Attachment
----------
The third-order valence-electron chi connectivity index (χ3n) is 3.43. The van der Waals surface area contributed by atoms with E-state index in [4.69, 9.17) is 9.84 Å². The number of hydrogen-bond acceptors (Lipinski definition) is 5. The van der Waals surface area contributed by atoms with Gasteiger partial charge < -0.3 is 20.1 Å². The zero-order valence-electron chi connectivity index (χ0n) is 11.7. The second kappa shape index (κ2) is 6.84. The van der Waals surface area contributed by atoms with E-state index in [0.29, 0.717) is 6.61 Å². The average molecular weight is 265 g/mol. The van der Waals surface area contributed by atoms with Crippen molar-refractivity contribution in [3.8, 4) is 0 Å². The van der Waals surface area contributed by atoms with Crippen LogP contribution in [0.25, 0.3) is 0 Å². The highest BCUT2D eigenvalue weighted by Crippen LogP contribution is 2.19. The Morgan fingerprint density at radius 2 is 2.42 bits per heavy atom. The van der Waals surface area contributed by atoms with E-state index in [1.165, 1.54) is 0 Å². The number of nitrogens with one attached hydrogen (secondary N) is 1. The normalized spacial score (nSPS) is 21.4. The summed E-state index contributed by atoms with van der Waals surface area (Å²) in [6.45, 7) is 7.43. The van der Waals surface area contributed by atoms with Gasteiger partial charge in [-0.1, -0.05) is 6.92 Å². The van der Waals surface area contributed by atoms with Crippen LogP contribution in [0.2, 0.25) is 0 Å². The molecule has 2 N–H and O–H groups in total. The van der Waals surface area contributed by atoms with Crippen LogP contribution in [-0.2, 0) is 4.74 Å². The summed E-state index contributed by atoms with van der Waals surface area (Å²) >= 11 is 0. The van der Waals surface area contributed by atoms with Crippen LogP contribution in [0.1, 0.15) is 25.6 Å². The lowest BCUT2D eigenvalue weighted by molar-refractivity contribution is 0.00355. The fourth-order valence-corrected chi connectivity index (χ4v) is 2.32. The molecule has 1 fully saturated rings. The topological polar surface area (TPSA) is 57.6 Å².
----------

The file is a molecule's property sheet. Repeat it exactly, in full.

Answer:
The third-order valence-electron chi connectivity index (χ3n) is 3.43. The van der Waals surface area contributed by atoms with E-state index in [4.69, 9.17) is 9.84 Å². The number of hydrogen-bond acceptors (Lipinski definition) is 5. The van der Waals surface area contributed by atoms with Gasteiger partial charge < -0.3 is 20.1 Å². The zero-order valence-electron chi connectivity index (χ0n) is 11.7. The second kappa shape index (κ2) is 6.84. The van der Waals surface area contributed by atoms with E-state index in [0.29, 0.717) is 6.61 Å². The average molecular weight is 265 g/mol. The van der Waals surface area contributed by atoms with Crippen molar-refractivity contribution in [3.8, 4) is 0 Å². The van der Waals surface area contributed by atoms with Crippen LogP contribution in [0.25, 0.3) is 0 Å². The highest BCUT2D eigenvalue weighted by Crippen LogP contribution is 2.19. The Morgan fingerprint density at radius 2 is 2.42 bits per heavy atom. The van der Waals surface area contributed by atoms with E-state index in [1.165, 1.54) is 0 Å². The number of nitrogens with one attached hydrogen (secondary N) is 1. The normalized spacial score (nSPS) is 21.4. The summed E-state index contributed by atoms with van der Waals surface area (Å²) in [6.45, 7) is 7.43. The van der Waals surface area contributed by atoms with Gasteiger partial charge in [-0.1, -0.05) is 6.92 Å². The van der Waals surface area contributed by atoms with Crippen LogP contribution in [0.2, 0.25) is 0 Å². The molecule has 2 N–H and O–H groups in total. The van der Waals surface area contributed by atoms with Crippen LogP contribution in [-0.2, 0) is 4.74 Å². The summed E-state index contributed by atoms with van der Waals surface area (Å²) >= 11 is 0. The van der Waals surface area contributed by atoms with Crippen LogP contribution in [0.1, 0.15) is 25.6 Å². The lowest BCUT2D eigenvalue weighted by molar-refractivity contribution is 0.00355. The fourth-order valence-corrected chi connectivity index (χ4v) is 2.32. The molecule has 1 fully saturated rings. The topological polar surface area (TPSA) is 57.6 Å².